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Explained: How the Public Order Bill will clamp down on protests

You may have noticed that many of the proposals are the same as the ones rejected from Priti Patel’s Policing Bill.

The government is announcing a new wave of anti-protest powers with a new bill in today’s Queen’s speech – the Public Order Bill.

In a bid to crack down on “eco-zealots” – groups such as Extinction Rebellion, Insulate Britain, and Just Stop Oil – creating disruption, a range of new offences will be created as the government lays out its new legislative agenda.

But many of these “new” measures have already been rejected by the House of Lords, when it voted on the Policing Bill.

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Protest and human rights groups are already reacting to news of the new powers, with Insulate Britain saying: “We aren’t stopping so lock us up.”

But what does the Public Order Bill mean? We’ve broken it down.

What is the Public Order Bill?

The Public Order Bill is expected to make “locking on” a specific criminal offence, punishable by up to six months in prison.

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“Interfering with key national infrastructure” will also become an offence. This includes printing presses – a reaction to Extinction Rebellion’s 2020 protests where the group blocked printing of a number of national newspapers.

This will carry a maximum sentence of 12 months and unlimited fine.

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The penalty for blocking highways will increase, with policing minister Kit Malthouse saying existing fines were of no consequence to supposedly-affluent “Waitrose card-holding” protesters.

“These individuals, they’re often Waitrose card-holders and the money that they have to spend on fines is neither here nor there, so the deterrent effect isn’t there,” Malthouse told LBC.

“What we’re trying to do is bring more of a deterrent which previously we have done through some of the injunctions that we’ve obtained… but we need it encoded in the criminal law.”

The Guardian also reports that police will gain greater powers to stop and search, in a bid to prevent disruptive protests. “Protest Asbos,” or “serious disruption prevention orders” will also come into force as part of the Public Order Bill – imposing conditions on repeat offenders.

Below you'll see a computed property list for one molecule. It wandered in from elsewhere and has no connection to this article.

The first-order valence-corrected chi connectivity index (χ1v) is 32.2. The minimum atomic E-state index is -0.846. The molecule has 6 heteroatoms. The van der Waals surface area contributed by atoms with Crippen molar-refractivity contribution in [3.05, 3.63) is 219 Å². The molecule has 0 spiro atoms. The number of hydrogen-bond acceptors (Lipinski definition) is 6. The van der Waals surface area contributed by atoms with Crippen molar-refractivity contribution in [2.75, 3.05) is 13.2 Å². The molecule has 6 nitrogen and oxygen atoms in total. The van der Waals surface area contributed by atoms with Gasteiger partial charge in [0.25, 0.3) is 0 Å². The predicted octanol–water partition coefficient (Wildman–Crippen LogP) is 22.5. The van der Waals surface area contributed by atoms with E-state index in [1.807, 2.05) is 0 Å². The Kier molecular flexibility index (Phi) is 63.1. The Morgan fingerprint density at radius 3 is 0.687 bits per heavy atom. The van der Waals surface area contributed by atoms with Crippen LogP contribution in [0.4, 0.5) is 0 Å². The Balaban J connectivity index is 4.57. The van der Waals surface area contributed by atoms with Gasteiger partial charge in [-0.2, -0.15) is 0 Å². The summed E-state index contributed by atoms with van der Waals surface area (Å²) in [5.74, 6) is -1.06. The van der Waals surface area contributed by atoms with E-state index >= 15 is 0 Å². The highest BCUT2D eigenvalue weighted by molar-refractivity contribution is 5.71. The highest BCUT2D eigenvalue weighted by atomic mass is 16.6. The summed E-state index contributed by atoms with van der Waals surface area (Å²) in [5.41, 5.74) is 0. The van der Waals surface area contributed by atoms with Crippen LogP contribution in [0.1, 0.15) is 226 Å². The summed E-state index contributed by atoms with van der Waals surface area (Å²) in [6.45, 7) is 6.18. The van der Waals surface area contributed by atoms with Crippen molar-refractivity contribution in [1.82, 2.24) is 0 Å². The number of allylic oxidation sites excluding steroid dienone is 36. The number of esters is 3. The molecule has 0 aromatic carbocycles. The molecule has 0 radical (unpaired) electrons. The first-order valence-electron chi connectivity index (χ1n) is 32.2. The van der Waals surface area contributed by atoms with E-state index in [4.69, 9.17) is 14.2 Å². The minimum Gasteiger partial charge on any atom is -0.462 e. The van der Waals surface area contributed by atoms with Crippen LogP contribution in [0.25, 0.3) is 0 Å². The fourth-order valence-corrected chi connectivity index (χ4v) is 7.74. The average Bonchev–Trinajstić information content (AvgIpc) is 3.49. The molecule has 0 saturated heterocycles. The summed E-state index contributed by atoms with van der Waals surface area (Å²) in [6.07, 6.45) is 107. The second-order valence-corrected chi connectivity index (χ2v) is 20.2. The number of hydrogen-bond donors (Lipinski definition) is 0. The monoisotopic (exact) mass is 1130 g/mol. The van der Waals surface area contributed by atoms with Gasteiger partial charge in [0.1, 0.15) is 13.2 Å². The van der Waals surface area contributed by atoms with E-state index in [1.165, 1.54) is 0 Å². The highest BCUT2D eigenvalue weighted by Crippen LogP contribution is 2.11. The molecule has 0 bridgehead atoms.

Public Order bill
Extinction Rebellion protesters at Trafalgar Square, April 2022. Image: Extinction Rebellion

Haven’t we seen this before?

Yes – many of these reported measures were part of the government’s Police, Crime, Sentencing, and Courts bill – also known as the Policing Bill – which became law in April.

That new law gives police the power to impose restrictions on protests deemed too disruptive.

The bill sparked the Kill the Bill movement, which saw a year of protests, and had a number of measures voted down by the Lords.

Police powers against locking on, blocking infrastructure, and to introduce “protest ASBOs” were rejected by peers and could not become part of the Policing Bill – so are back as part of the Public Order Bill.

How are groups reacting to the Public Order Bill?

Leading human rights organisation Liberty condemned the Public Order Bill as “rehashed” and called for the public to resist.

Sam Grant, head of policy and campaigns at Liberty, told The Big Issue: “These rehashed measures to crack down on protest in today’s Queen’s Speech are yet another power grab from a government determined to shut down accountability.

“Protest is a right, not a gift from the state – and measures like these are designed to stop ordinary people making their voices heard. Parliamentarians and the general public rejected these dangerous measures when they were first rushed through in the Policing Bill, but the government has refused to listen.

“From restrictions on protest to scrapping the Human Rights Act, this is all part of the government’s continued attempts to rewrite the rules so only they can win, and prevent ordinary people from having their say.”

Green Party MP Caroline Lucas said she would be working in parliament to defeat the “oppression” of the new Public Order Bill.

“This is not a public order bill – it’s a public oppression bill. Will be working cross party again to defeat,” Lucas tweeted. “Our right to peaceful protest should be protected, not attacked. Shame on Government for bringing back these dangerous proposals.”

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